About Kalki

Kalki, also called Kalkin or Karki, is the tenth avatar of Hindu god Vishnu to end the Kali Yuga, one of the four periods in the endless cycle of existence (krita) in Vaishnavism cosmology. He is described in the Puranas as the avatar who rejuvenates existence by ending the darkest and destructive period to remove adharma and ushering in the Satya Yuga, while riding a white horse with a fiery sword. The description and details of Kalki are inconsistent among the Puranic texts. He is, for example, only an invisible force destroying evil and chaos in some texts, while an actual person who kills those who persecute others, and some texts portrayed him as someone leading an army of Naga warriors to eliminate adharma from the world. His mythology has been compared to the concepts of Messiah, Apocalypse, Frashokereti and Maitreya in other religions.

Establishment & History of Kalachakra Tantra

The word refers to the or cycle in . And, is considered to belong to a magnificent class. The origin of this tradition was first in and then it is most active in . This Tradition teaches on Cosmology, Theology, sociology, myth, prophecy, , and yoga. These are to signify the transformation of one and into perfect through various yogic methods. The Kalachakra .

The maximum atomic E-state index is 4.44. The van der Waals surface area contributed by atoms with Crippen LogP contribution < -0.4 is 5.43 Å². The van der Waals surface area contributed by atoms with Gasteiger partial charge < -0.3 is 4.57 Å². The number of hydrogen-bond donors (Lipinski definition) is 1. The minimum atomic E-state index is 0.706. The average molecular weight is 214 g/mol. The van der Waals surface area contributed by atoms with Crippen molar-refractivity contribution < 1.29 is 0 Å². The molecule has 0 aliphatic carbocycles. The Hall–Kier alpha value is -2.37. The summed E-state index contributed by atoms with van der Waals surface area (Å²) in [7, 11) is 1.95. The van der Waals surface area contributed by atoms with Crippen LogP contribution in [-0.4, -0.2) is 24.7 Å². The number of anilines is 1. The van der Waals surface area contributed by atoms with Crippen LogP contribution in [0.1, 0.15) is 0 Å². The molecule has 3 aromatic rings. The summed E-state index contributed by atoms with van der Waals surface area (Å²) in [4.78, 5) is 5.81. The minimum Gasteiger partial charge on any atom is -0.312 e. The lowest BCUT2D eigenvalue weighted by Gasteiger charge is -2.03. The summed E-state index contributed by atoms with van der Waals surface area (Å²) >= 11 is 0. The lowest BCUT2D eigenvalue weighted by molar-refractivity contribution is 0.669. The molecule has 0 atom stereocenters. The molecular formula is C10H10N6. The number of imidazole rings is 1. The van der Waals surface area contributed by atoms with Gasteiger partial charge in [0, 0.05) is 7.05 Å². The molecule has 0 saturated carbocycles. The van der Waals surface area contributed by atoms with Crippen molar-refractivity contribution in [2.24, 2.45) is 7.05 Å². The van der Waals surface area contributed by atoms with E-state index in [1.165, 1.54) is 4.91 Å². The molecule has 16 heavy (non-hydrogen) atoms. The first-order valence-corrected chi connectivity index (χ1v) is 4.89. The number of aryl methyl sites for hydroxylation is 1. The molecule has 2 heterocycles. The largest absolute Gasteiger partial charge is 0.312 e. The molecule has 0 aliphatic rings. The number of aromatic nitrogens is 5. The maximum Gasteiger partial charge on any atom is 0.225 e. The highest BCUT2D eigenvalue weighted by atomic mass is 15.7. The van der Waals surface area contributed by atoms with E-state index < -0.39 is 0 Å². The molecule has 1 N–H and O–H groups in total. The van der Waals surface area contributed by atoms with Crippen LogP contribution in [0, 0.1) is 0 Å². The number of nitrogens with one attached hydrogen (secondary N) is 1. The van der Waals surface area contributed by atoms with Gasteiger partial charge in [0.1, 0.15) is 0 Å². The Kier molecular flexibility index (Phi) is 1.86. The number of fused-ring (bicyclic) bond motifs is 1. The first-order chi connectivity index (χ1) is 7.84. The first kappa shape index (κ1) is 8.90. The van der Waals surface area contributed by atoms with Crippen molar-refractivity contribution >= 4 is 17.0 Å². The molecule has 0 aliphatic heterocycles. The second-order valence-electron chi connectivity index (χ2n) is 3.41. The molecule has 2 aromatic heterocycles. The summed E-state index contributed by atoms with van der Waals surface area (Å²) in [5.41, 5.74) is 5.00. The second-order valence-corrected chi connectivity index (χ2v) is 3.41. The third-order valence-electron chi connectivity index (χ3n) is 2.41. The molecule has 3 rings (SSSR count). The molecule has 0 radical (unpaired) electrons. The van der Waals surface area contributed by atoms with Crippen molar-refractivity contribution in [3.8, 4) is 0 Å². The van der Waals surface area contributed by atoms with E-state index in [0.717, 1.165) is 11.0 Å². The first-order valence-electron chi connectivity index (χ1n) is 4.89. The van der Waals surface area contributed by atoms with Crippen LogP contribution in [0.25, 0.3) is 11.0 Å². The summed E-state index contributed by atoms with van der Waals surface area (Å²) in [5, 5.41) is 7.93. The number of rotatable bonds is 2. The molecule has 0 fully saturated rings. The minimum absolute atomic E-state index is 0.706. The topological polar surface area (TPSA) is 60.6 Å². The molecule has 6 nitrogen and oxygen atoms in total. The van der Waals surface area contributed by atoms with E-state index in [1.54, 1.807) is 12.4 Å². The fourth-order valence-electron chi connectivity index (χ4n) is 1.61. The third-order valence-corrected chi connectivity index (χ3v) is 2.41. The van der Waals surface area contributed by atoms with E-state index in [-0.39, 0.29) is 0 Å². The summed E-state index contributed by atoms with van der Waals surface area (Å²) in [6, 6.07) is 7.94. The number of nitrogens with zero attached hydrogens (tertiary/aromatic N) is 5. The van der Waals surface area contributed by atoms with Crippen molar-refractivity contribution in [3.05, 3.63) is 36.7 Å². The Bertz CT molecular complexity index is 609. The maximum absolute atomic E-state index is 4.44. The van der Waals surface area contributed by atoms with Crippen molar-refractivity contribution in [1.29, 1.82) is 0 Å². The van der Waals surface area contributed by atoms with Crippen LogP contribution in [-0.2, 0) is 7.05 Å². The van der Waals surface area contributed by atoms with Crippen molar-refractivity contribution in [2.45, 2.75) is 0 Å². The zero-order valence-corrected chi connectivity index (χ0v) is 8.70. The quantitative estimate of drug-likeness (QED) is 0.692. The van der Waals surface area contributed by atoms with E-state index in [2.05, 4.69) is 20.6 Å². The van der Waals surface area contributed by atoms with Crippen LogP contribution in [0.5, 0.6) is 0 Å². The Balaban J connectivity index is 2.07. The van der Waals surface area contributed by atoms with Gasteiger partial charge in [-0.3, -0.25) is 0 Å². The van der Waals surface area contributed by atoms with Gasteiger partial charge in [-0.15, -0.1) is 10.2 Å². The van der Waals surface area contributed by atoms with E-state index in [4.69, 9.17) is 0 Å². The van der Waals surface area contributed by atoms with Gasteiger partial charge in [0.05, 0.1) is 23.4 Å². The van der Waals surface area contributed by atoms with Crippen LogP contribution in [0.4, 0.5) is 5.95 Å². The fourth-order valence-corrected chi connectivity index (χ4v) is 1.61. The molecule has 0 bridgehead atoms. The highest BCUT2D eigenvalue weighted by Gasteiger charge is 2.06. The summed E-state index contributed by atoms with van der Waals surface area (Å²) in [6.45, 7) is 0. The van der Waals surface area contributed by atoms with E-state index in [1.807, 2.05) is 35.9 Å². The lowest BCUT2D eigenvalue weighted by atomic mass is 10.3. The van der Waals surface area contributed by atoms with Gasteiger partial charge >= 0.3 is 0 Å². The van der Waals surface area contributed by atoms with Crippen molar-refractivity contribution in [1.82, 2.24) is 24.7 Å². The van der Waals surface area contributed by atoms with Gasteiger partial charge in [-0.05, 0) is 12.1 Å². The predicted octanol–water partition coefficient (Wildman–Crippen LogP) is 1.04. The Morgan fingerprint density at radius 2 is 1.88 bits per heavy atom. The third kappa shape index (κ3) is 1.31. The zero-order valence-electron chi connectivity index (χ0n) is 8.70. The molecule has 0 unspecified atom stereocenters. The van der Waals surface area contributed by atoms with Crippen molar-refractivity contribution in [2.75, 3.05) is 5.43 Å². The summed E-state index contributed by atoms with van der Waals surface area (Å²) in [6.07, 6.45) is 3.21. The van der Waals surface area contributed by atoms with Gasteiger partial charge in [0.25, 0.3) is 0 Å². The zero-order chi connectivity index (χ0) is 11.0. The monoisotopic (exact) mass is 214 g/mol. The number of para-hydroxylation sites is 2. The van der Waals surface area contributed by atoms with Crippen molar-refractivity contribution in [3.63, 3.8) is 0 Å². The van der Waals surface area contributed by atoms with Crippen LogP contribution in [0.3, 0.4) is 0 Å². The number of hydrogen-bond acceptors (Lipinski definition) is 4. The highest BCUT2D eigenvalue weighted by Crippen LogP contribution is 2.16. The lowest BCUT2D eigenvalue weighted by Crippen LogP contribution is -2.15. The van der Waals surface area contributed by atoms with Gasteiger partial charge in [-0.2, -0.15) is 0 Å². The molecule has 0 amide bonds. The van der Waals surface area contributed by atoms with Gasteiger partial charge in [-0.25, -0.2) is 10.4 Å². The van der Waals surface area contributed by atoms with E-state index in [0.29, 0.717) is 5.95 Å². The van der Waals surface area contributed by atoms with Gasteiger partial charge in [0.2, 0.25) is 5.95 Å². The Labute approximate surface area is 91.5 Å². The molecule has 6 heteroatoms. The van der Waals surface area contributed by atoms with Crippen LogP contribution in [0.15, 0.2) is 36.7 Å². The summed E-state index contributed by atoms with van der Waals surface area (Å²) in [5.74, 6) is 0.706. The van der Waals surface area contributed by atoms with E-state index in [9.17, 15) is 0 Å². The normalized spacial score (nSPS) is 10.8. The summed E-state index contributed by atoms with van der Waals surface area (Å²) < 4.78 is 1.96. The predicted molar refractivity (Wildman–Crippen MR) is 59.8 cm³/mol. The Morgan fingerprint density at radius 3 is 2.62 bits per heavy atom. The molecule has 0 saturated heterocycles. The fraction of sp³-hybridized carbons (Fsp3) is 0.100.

Maitreya Buddha Statue -Gold Painted Face Fire Gold Plating

Interpreting Future Buddha of this World – Maitreya Buddha

is also known as Metteyya who is presented as a  future of this world in eschatology. In some Buddhist literature, such as the and Sutra, Maitreya is referred to as Ajita . Maitreya is a bodhisattva who in the Buddhist tradition is to appear on , achieve complete , and teach the pure . According to , Maitreya will be a successor of the historic Sakyamuni Buddha, the .

Trimurti – Brahma, Vishnu and Shiva

The is a concept in in which the cosmic functions of creation, maintenance, and destruction are personified by the of  the creator, the maintainer or preserver and the destroyer or transformer. These three deities have been called "the triad" or the "Great ". However, the and medieval texts of Hinduism feature many triads of and , some of which do not include Shiva. Trimurti - The supreme lords The Hindu .